A comparison of two or three radiographic views in the diagnosis of skull fractures
Department of Radiology, Western Infirmary, Glasgow, UK. Clinical Radiology
(Impact Factor: 1.76).
03/1998; 53(3):215-7. DOI: 10.1016/S0009-9260(98)80104-9
The aim of the study is to determine whether a two rather than a three-view skull series is adequate for diagnosis of a skull fracture given a reliable history of the site of trauma. The radiographs of 50 patients who were diagnosed and managed as having sustained skull fractures were randomly mixed with 200 normal skull series and viewed independently by three observers. For all the film series viewed (a total of 1500 for the three observers), the diagnostic confidence level for two films was 94.4%, and for three films 94.6%. Of a total of 150 skull fracture series viewed as two films, 87 (58%) were correctly diagnosed with a confidence level of 92.7%. When viewed as three films, 92 (61.3%) were correctly diagnosed with a confidence level of 93%. Combined with analysis of false-positive and false-negative results, no statistical difference could be detected between a two or three film skull series. A two-view skull series has no statistically deleterious effect on either diagnostic accuracy or confidence of interpretation when compared with a three-view series given an accurate clinical history.
Available from: bmj.com
Available from: John W Robinson
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ABSTRACT: It is well accepted that collimation is a cost-effective dose-reducing tool for X-ray examinations. This phantom-based study investigated the impact of X-ray beam collimation on radiation dose to the lenses of the eyes and thyroid along with the effect on image quality in facial bone radiography.
A three-view series (occipitomental, occipitomental 30 and lateral) was investigated, and radiation doses to the lenses and thyroid were measured using an Unfors dosemeter. Images were assessed by six experienced observers using a visual grading analysis and a total of 5400 observations were made.
Strict collimation significantly (p<0.0001) reduced the radiation dose to the lenses of the eyes and thyroid when using a fixed projection-specific exposure. With a variable exposure technique (fixed exit dose, to simulate the behaviour of an automatic exposure control), while strict collimation was again shown to reduce thyroid dose, higher lens doses were demonstrated when compared with larger fields of exposure. Image quality was found to significantly improve using strict collimation, with observer preference being demonstrated using visual grading characteristic curves.
The complexities of optimising radiographic techniques have been shown and the data presented emphasise the importance of examining dose-reducing strategies in a comprehensive way.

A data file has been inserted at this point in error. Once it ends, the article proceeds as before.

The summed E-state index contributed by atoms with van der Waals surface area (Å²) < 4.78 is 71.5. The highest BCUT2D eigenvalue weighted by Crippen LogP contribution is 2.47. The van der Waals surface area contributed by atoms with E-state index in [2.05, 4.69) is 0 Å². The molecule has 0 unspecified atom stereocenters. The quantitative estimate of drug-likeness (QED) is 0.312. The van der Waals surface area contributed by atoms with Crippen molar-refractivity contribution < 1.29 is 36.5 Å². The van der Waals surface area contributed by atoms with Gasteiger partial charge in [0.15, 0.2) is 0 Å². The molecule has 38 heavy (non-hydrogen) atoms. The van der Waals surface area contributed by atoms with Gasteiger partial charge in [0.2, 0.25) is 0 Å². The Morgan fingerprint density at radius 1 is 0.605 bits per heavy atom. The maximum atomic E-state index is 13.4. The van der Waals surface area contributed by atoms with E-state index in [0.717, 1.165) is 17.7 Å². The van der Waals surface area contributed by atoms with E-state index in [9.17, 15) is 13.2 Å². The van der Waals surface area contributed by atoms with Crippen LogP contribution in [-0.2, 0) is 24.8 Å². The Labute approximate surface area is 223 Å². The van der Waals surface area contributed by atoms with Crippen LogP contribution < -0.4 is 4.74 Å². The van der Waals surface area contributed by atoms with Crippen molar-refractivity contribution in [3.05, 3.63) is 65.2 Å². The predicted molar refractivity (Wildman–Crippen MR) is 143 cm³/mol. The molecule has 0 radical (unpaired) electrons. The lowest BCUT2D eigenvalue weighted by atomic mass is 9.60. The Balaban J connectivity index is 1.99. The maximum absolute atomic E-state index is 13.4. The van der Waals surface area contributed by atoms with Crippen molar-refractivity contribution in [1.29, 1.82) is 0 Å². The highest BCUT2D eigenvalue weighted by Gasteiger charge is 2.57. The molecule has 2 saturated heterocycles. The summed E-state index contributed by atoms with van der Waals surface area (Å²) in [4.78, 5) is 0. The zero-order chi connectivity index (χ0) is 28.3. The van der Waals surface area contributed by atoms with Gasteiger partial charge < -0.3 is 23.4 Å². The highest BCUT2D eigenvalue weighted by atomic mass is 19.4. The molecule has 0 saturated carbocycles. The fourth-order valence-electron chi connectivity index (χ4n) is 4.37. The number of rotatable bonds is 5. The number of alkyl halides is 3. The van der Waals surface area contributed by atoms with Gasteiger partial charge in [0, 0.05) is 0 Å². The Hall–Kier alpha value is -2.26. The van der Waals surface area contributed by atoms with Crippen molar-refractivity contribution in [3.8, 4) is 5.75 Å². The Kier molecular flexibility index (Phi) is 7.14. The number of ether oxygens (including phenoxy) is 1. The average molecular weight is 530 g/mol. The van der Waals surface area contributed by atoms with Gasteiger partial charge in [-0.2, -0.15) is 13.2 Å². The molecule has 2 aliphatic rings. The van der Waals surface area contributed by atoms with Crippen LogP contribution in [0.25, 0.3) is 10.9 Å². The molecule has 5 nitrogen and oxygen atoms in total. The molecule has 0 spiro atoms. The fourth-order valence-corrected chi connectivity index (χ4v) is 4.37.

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ABSTRACT: The objective of this study was to compare the sensitivity and specificity of 2- and 4-film x-ray series when interpreted by pediatric emergency medicine physicians in the diagnosis of skull fracture in children.
A noninferiority crossover study was performed. The skull radiographs of the 50 most recent cases of skull fracture for which a 4-film radiography series was available and 50 controls matched for age were reviewed. Two modules, containing a random sequence of 2- and 4-film series of each child, were constructed to have all children evaluated twice (once with 2 films and once with 4 films). Pediatric emergency physicians evaluated both modules 2 to 4 weeks apart. The interpretation of the 4-film series by a pediatric radiologist served as the criterion standard. The sensitivity and specificity of the 2-film versus the 4-film skull x-ray series, in the identification of fracture, were compared.
Thirteen pediatric emergency physicians participated in the study. For sensitivity, the mean difference between the 2- and 4-view series was higher than the noninferiority margin of 0.055 with an absolute mean difference of 0.060 (4-view minus 2-view series) and a 1-sided 95% higher confidence limit of 0.099. However for specificity, the mean difference was within the margin with an absolute mean difference of 0.011 and a 1-sided 95% higher confidence limit of 0.033.
For children sustaining a head trauma, the 2-film skull radiography series is not as sensitive as the 4-film series in the detection of fracture, when interpreted by pediatric emergency physicians.
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